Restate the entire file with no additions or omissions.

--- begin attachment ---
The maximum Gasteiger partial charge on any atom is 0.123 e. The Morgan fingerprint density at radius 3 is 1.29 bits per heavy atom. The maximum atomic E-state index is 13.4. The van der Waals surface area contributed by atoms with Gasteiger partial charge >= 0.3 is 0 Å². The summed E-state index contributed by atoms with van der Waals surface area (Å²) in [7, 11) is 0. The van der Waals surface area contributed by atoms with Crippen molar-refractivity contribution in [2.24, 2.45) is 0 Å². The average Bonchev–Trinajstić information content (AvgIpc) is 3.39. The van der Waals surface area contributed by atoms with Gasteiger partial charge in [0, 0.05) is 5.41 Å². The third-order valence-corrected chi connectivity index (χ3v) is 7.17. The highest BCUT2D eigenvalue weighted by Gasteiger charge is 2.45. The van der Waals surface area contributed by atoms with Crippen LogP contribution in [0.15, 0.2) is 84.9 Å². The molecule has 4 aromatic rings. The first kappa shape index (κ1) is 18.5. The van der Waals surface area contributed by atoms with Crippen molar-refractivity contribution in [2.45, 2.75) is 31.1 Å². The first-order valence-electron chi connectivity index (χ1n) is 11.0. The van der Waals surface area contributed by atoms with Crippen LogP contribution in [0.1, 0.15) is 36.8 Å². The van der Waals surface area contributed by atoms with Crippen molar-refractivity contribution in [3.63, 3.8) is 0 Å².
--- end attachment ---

The maximum Gasteiger partial charge on any atom is 0.123 e. The Morgan fingerprint density at radius 3 is 1.29 bits per heavy atom. The maximum atomic E-state index is 13.4. The van der Waals surface area contributed by atoms with Gasteiger partial charge >= 0.3 is 0 Å². The summed E-state index contributed by atoms with van der Waals surface area (Å²) in [7, 11) is 0. The van der Waals surface area contributed by atoms with Crippen molar-refractivity contribution in [2.24, 2.45) is 0 Å². The average Bonchev–Trinajstić information content (AvgIpc) is 3.39. The van der Waals surface area contributed by atoms with Gasteiger partial charge in [0, 0.05) is 5.41 Å². The third-order valence-corrected chi connectivity index (χ3v) is 7.17. The highest BCUT2D eigenvalue weighted by Gasteiger charge is 2.45. The van der Waals surface area contributed by atoms with Crippen LogP contribution in [0.15, 0.2) is 84.9 Å². The molecule has 4 aromatic rings. The first kappa shape index (κ1) is 18.5. The van der Waals surface area contributed by atoms with Crippen molar-refractivity contribution in [2.45, 2.75) is 31.1 Å². The first-order valence-electron chi connectivity index (χ1n) is 11.0. The van der Waals surface area contributed by atoms with Crippen LogP contribution in [0.1, 0.15) is 36.8 Å². The van der Waals surface area contributed by atoms with Crippen molar-refractivity contribution in [3.63, 3.8) is 0 Å².